The American author Edmund White describes the flâneur as ‘a stroller, a loiterer, someone who ambles through a city without apparent purpose but is secretly attuned to the history of the place and in covert search of adventure, aesthetic or erotic.’ White’s book ‘The Flâneur’, subtitled ‘A Stroll through the Paradoxes of Paris’, is a collection of wanderings through the city, its history and the thoughts of the some of the people that have helped define what it is – touching on, amongst many other things, the buildings of the Île St Louis, the controversial and colourful life of writer Colette, the history (and current status) of French royalists, the habit of gay Parisian writers not to admit they’re gay writers, and so on.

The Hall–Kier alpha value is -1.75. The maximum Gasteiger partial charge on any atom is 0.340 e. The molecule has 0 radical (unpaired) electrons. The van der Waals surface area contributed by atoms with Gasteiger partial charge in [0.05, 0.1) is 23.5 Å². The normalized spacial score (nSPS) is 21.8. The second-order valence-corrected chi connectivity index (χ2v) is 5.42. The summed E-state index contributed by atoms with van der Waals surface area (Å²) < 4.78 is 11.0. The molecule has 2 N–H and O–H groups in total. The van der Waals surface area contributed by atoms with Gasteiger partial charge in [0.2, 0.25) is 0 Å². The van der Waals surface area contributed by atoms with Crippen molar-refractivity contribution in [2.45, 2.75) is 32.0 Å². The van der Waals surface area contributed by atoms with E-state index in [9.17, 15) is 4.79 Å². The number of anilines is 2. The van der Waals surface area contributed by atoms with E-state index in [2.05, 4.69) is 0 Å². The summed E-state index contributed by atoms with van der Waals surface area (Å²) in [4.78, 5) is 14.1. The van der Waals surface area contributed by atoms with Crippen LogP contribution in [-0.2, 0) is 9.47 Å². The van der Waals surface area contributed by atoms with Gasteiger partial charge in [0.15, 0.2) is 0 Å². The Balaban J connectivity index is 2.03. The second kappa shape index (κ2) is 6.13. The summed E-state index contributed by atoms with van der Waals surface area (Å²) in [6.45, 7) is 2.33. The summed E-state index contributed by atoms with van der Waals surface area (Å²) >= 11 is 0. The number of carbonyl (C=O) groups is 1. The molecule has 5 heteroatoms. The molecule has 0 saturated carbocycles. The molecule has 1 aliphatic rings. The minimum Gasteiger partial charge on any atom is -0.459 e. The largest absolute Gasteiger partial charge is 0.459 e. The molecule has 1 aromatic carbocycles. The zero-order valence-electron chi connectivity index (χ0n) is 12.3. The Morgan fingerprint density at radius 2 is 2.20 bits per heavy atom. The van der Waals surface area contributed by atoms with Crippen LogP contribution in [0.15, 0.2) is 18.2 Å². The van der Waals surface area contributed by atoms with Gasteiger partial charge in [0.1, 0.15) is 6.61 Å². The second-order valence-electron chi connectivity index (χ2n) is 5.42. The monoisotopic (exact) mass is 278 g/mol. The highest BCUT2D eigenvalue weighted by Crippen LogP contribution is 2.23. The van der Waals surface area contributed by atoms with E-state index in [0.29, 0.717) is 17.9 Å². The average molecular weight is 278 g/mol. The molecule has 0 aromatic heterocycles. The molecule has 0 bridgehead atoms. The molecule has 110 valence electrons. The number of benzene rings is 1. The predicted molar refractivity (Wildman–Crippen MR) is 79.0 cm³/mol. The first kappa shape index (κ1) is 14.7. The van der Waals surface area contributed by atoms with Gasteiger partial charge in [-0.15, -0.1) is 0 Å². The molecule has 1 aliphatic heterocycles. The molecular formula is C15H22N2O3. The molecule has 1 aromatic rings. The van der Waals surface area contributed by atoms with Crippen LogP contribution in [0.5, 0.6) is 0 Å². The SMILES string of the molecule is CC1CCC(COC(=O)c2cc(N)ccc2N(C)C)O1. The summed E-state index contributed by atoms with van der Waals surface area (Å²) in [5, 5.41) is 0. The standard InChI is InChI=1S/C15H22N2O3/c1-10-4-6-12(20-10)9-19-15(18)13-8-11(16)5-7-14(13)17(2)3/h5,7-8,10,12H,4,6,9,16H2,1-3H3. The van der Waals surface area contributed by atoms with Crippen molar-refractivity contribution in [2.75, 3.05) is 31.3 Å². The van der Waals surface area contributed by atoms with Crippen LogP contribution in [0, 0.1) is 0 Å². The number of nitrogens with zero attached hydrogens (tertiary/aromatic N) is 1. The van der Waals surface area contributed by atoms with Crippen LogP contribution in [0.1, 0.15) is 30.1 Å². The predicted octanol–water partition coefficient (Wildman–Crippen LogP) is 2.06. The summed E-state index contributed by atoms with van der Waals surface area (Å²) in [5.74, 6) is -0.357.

My piece Flâneur is a stroll through a musical Paris populated by Debussy, Ravel, Messaien, Stravinsky, Takemitsu and Edith Piaf. Along the way, connections between those musical citizens and my own journey are made through quotation, transformation and allusion. I set out to compose Flâneur with no preordained ideas about its form, and instead allowed myself to write the piece that could be written with the time I had – to stroll through the French-hued sketches I had created. Heard at the centre point of the work, is a melody taken from Edith Piaf’s ballad ‘Les Amants de Paris’, and heard as a duet between flute and clarinet.
Lovers of Paris sleep on my song,
In Paris, lovers love their way.
Every moment I tell them,
It’s more beautiful than sun-filled days.
Edith Piaf, ‘Les Amants de Paris’
Flâneur was composed February 2011